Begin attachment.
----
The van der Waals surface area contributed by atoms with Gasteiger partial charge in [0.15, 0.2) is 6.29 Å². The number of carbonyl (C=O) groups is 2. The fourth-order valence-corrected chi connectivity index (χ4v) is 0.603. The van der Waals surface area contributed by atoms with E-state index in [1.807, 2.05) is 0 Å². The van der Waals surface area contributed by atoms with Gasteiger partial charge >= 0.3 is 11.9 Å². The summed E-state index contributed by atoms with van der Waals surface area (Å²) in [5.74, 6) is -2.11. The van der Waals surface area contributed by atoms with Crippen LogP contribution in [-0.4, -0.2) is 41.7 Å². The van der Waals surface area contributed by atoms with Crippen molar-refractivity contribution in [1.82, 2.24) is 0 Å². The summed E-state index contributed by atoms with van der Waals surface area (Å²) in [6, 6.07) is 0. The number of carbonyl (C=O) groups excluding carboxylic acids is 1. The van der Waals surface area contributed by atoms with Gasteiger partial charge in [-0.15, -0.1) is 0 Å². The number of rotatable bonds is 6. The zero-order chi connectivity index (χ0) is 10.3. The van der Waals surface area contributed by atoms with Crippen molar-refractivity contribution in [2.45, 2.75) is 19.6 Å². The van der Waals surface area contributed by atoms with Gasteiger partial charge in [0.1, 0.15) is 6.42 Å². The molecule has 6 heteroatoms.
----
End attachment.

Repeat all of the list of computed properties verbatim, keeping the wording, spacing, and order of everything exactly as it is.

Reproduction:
The van der Waals surface area contributed by atoms with Gasteiger partial charge in [0.15, 0.2) is 6.29 Å². The number of carbonyl (C=O) groups is 2. The fourth-order valence-corrected chi connectivity index (χ4v) is 0.603. The van der Waals surface area contributed by atoms with E-state index in [1.807, 2.05) is 0 Å². The van der Waals surface area contributed by atoms with Gasteiger partial charge >= 0.3 is 11.9 Å². The summed E-state index contributed by atoms with van der Waals surface area (Å²) in [5.74, 6) is -2.11. The van der Waals surface area contributed by atoms with Crippen LogP contribution in [-0.4, -0.2) is 41.7 Å². The van der Waals surface area contributed by atoms with Crippen molar-refractivity contribution in [1.82, 2.24) is 0 Å². The summed E-state index contributed by atoms with van der Waals surface area (Å²) in [6, 6.07) is 0. The number of carbonyl (C=O) groups excluding carboxylic acids is 1. The van der Waals surface area contributed by atoms with Gasteiger partial charge in [-0.15, -0.1) is 0 Å². The number of rotatable bonds is 6. The zero-order chi connectivity index (χ0) is 10.3. The van der Waals surface area contributed by atoms with Crippen molar-refractivity contribution in [2.45, 2.75) is 19.6 Å². The van der Waals surface area contributed by atoms with Gasteiger partial charge in [0.1, 0.15) is 6.42 Å². The molecule has 6 heteroatoms.